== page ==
Federal Follow-Through Thursday: The View From the Top

60 points.  

That's the difference between where the S&P was Tuesday morning, when I warned "The Joke's on You if You are Buying this Rally" and where we are now.  We had a small sell-off at the open but then back to rally mode into the Fed but now that the Fed is done, we're back to shorting and I just (7:44) put a note out to our Members for some shorting levels to watch on the Futures:

By the way, I'm liking TF short if they fail 1,050.  Lined up with 17,750 on YM, 2,075 on ES (also a short) and 4,685 on NQ – you know the rule – the other 3 have to be below and we stop out if one crosses over.  /NKD 19,500 also a short if they cross under (and the others are under).

As noted Tuesday, we expected a bounce to at least 2,040, which was a strong bounce per our fabulous 5% Rule™ and we were right there at Tuesday's close but the Fed's mild rate cut and doveish outlook kicked it up a notch into yesterday's close but, as noted by David Fry:

There’s a major disconnect between Yellen’s rosy view of the economy.

In that regard she often repeats her ongoing view of economic conditions as “solid” and any negative conditions as “transitory”. Yet economic data over 2015 remains quite weak. Just today gross Mortgage Applications declined (-3% vs prior +0.4%); Industrial Production fell (-0.6% vs prior .04%); PMI Manufacturing Index Flash fell (51.3 vs prior 52.6) and Crude Oil Inventories rose sharply (4.8 million bbls vs prior -3.6 million bbls). The only gain was an increase in Housing Starts (1.175M vs prior 1.062M) and permits aren’t valuable since many don't move to “starts”.

Yellen continued to forecast greater future economic growth over the next two years citing better and growing labor conditions. She mentioned but brushed off the weak quality of both limited income improvements and large amount of part time work while not addressing the number of people out of the work force. Her and the committee’s forecasts for both inflation and economic growth as just guesses. Further while acknowledging weakness globally, suggested the strong (“solid”) U.S. economic growth is helping global markets grow. (That was laughable given weak overseas economic conditions.)  

No matter since markets rallied sharply given investor views that “accommodative” remains the order of the day.

That sums things up very nicely IMHO.  We'll see how the year plays out but, on the whole, there's nothing thrilling about managing a flat-line for the year - especially when it comes only on a last-ditch effort to boost the markets higher in the fall as ALL the Central Banksters got on board with more promises of endless FREE MONEY for the markets

Why then, are we bearish against all this "good" news?  Well, because we're back at the top of the range in which we believe the market can function as 2,100 on the S&P is simply too expensive for rational investment (based on what they actually earn) and, therefore, we're a lot more comfortable going short at this mark than long.  See - that's not a complicated system, is it?  

It's a system that's served us very well all year as shorting the S&P around 2,100 has been FREE MONEY for our Futures trades - as well as our hedges.  There's a minor bullish channel at 2,000 for the quick money but, as I noted on Tuesday - that's no reason to go long on stocks up there - and then there's the major bullish channel at 1,850, which is where we buy most of our longs (we do have plenty, but they are long-term) and where we sell most of our shorts.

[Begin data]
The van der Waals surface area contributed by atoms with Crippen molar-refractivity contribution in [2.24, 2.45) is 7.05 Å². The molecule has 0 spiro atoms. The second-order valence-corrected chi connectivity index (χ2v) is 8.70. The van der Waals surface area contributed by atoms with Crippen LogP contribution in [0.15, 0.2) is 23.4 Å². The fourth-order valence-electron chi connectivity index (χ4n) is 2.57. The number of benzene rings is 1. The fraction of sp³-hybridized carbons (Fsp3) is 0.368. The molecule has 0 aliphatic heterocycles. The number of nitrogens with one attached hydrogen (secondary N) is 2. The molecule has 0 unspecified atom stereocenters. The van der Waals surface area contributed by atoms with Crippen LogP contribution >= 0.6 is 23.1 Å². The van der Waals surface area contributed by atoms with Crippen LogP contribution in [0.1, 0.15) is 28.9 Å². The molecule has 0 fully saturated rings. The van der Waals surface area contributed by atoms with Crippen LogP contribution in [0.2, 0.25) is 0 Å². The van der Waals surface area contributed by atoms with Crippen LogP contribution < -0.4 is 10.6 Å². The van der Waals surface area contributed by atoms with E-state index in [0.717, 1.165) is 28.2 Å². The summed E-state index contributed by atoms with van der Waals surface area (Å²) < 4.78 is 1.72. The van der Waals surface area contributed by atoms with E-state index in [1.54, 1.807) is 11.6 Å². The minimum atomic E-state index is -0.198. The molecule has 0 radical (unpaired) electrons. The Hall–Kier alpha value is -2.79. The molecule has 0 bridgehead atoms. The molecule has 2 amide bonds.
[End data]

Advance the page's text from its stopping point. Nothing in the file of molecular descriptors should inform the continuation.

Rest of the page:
Go back and read our entire year of posts - this has been our simple, consistent message throughout.  We've been able to consistently nail the moves on the S&P because we are FUNDAMENTAL investors who use VALUE as our primary means of determining which way things are likely to go.  Because we understand the real value of things (and that does change when things like Fed rates change or stimulus is added), we make a lot less mistakes in our trading - especially chasing tops or bottoms of the moves.  When 2,000 breaks up or down - that's a strong signal to us that we've got a ride back to the top or bottom coming but when we're at 2,070, like this morning - our risk is 30 up vs 70 down, so bearish bets make more sense.  

In today's case, there was a massive confluence of bullish news yesterday that was coordinated with the rally to give us a huge pop into and after the Fed.  Using the time-stamps from Seeking Alpha, here's a summary of all the things that helped the market go higher yesterday:

That, my friends, is a WHOLE LOT of market-boosting news at one time.  I'm not a conspiracy theorist so I won't draw any conclusions from the timings, spacing and sector-diversity of all these positives all coming on a critical market day ahead of a Fed Rate hike - it's just a perfectly natural coincidence that just happened to work out really, really, REALLY well for the market manipulators.

Still, given that the S&P ONLY managed to make it to 2,075 on ALL that fantastic news and a dovish Fed that's bullish on the economy but doesn't see an inflation (or deflation) threat ahead and isn't bothered by record-low workforce participation or record-low wages as a percentage of GDP or (in Yellen's own words) a weak global economy - it seemed prudent for us to get back on the bear side of the equation.  Hopefully we don't fall too fast and I wouldn't even mind a move back to 2,100 so we can properly press our shorts into the weekend.  

On the whole, you REALLY do not want to be over-committed long or short into the holidays - but especially not long.  CASH!!! is our favorite investment at the moment and US Dollars are up 10% for the year - so who can blame us?